Wednesday, 26 October 2011

LFF Day 15: Starry night

Tuesday night was one of the starriest of the London Film Festival, with the casts of films like Anonymous and Hunky Dory parading through Leicester Square for crowds of adoring fans. Meanwhile, most critics were on the other side of the square, avoiding the red carpet insanity for the UK press screening of the 3D Greek god romp Immortals. Here are

dir Roland Emmerich; with Rhys Ifans, Vanessa Redgrave 11/UK **
Based on the long-mooted Oxfordian theory about the true authorship of Shakespeare's plays and poems, this film undermines its own point by over-egging the story. An over-complicated script and arch performances don't help the case... FULL REVIEW >

Hunky Dory
dir Marc Evans; with Minnie Driver, Aneurin Barnard 11/UK ***
With a lively recreation of the 1970s in South Wales, this relatively standard nostalgic teen drama holds our interest through its colourful settings and characters. Although without a clear central character, the film feels rather diffuse. It's set at a Swansea school, where unorthodox drama teacher Viv (Driver) is mounting a rock-infused version of The Tempest. But of course, this causes problems with the school board and the community. Meanwhile, various students are having coming-of-age issues involving romance, sexuality and hanging with the wrong crowd. But all of them are hugely talented singers, which kind of makes the film feel like a groovy, soulful version of Glee. It's also very colourful, catching the period with style and energy. And the characters are all engaging. But the film doesn't have a central point of view, jumping from plot to plot and leaving each strand somewhat undercooked.

The Dish and the Spoon
dir Alison Bagnall; with Greta Gerwig, Olly Alexander 11/US **
With its deliberately quirky characters and meandering, seemingly random series of events, this mumblecore movie is enjoyably ramshackle, constantly catching us off guard with moments of spiky humour or warm emotion. But it's also infuriatingly vague about everything, from the plot to the characters' names... FULL REVIEW >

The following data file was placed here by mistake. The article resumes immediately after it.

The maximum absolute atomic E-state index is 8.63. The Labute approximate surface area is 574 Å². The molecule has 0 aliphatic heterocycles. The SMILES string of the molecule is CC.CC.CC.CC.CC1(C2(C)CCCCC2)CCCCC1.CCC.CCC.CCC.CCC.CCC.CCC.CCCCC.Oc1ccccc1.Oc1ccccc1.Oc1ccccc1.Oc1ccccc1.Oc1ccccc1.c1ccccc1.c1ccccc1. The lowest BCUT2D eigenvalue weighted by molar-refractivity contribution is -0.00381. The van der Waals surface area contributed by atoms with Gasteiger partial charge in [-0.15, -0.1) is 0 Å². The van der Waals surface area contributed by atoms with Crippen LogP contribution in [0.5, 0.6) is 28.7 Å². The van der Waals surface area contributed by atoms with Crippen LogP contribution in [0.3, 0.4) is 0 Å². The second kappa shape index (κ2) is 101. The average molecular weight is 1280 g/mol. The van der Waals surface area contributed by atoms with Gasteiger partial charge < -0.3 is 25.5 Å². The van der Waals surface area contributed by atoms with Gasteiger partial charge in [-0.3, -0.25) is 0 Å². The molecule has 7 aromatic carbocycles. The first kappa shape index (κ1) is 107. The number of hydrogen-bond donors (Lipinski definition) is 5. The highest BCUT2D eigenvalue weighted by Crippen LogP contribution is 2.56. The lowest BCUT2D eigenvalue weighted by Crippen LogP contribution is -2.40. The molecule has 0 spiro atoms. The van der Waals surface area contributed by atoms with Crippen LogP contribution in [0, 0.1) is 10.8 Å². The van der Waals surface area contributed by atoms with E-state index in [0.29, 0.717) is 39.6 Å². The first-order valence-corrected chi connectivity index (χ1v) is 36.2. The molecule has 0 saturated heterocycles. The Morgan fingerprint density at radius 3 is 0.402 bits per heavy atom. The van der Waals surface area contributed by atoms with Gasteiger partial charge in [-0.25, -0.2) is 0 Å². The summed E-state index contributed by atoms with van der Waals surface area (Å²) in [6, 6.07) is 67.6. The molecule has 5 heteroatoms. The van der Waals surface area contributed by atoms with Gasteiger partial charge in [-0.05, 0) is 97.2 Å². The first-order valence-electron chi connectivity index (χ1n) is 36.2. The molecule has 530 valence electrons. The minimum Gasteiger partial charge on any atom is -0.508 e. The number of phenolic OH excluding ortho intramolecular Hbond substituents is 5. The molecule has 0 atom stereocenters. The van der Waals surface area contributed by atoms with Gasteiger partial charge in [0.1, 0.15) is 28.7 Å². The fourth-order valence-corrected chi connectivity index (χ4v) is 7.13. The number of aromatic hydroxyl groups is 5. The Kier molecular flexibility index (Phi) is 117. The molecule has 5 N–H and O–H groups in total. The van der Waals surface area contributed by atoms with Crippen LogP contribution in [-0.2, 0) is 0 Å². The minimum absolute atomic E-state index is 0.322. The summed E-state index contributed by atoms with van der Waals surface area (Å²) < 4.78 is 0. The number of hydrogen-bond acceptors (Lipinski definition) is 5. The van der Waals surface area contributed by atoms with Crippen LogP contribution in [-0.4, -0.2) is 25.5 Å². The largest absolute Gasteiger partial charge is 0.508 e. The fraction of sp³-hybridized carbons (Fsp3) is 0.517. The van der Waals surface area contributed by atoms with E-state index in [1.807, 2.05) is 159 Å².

dir Alexander Zeldovich; with Maksim Sukhanov, Justine Waddell 11/Rus ****
This astonishing 2.5-hour long Russian epic takes us into the near future with glassy-eyed production values that are reminiscent of vintage TV shows like UFO and The Avengers. In fact, Waddell often looks rather a lot like Diana Rigg as she prowls through this story. She plays the wife of a government official (Sukhanov) who joins a group that travels to an isolated valley, where a disused scientific station has been shown to permanently stop ageing. But the five characters who have this experience all find their lives drastically changed by the experience, mainly because of their own reactions to their newfound immortality. The film is both gorgeous to look at and so packed with unsettling themes that it's deeply haunting in all the right ways. It's also vague enough to please arthouse film fans and probably alienating everyone else.

In non-festival screenings, I've caught up with the muscled Greek god romp Immortals, Daniel Craig's muddled Dream House, Annette Bening's moving Mother and Child, Marcia Gay Harden's intriguing If I Were You and Wayne Wang's girly Snow Flower and the Secret Fan. Still to come: Justin Timberlake's In Time, Johnny Depp's The Rum Diary, the remake/prequel The Thing and the sequel The Human Centipede 2. Not to mention lots and lots of writing to catch up after the festival. And some sleep too.

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